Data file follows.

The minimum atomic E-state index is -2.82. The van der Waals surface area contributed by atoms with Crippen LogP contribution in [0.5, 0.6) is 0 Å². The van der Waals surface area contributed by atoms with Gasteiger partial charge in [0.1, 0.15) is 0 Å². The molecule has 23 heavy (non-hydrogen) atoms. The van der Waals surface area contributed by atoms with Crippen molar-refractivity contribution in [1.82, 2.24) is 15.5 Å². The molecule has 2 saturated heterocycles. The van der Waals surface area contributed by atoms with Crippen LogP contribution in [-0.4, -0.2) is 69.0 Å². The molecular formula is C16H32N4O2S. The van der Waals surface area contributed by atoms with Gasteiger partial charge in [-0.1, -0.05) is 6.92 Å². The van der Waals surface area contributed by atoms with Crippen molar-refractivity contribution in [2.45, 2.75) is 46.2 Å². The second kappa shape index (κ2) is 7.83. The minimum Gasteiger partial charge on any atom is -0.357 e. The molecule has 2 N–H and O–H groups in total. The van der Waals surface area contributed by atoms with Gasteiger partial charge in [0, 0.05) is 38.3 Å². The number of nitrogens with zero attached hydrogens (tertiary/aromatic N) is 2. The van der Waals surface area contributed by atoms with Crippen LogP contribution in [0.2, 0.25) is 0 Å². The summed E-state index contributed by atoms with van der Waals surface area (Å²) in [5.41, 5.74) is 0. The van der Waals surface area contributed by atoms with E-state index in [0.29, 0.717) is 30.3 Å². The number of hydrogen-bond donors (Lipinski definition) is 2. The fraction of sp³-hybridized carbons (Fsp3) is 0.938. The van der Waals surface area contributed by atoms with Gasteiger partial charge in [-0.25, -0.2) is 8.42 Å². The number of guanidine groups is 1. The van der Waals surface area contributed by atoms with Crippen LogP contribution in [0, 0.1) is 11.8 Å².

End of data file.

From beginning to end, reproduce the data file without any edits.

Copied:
The minimum atomic E-state index is -2.82. The van der Waals surface area contributed by atoms with Crippen LogP contribution in [0.5, 0.6) is 0 Å². The van der Waals surface area contributed by atoms with Gasteiger partial charge in [0.1, 0.15) is 0 Å². The molecule has 23 heavy (non-hydrogen) atoms. The van der Waals surface area contributed by atoms with Crippen molar-refractivity contribution in [1.82, 2.24) is 15.5 Å². The molecule has 2 saturated heterocycles. The van der Waals surface area contributed by atoms with Crippen LogP contribution in [-0.4, -0.2) is 69.0 Å². The molecular formula is C16H32N4O2S. The van der Waals surface area contributed by atoms with Gasteiger partial charge in [-0.1, -0.05) is 6.92 Å². The van der Waals surface area contributed by atoms with Crippen molar-refractivity contribution in [2.45, 2.75) is 46.2 Å². The second kappa shape index (κ2) is 7.83. The minimum Gasteiger partial charge on any atom is -0.357 e. The molecule has 2 N–H and O–H groups in total. The van der Waals surface area contributed by atoms with Gasteiger partial charge in [0, 0.05) is 38.3 Å². The number of nitrogens with zero attached hydrogens (tertiary/aromatic N) is 2. The van der Waals surface area contributed by atoms with Crippen LogP contribution in [0.2, 0.25) is 0 Å². The summed E-state index contributed by atoms with van der Waals surface area (Å²) in [5.41, 5.74) is 0. The van der Waals surface area contributed by atoms with E-state index in [0.29, 0.717) is 30.3 Å². The number of hydrogen-bond donors (Lipinski definition) is 2. The fraction of sp³-hybridized carbons (Fsp3) is 0.938. The van der Waals surface area contributed by atoms with Gasteiger partial charge in [-0.25, -0.2) is 8.42 Å². The number of guanidine groups is 1. The van der Waals surface area contributed by atoms with Crippen LogP contribution in [0, 0.1) is 11.8 Å².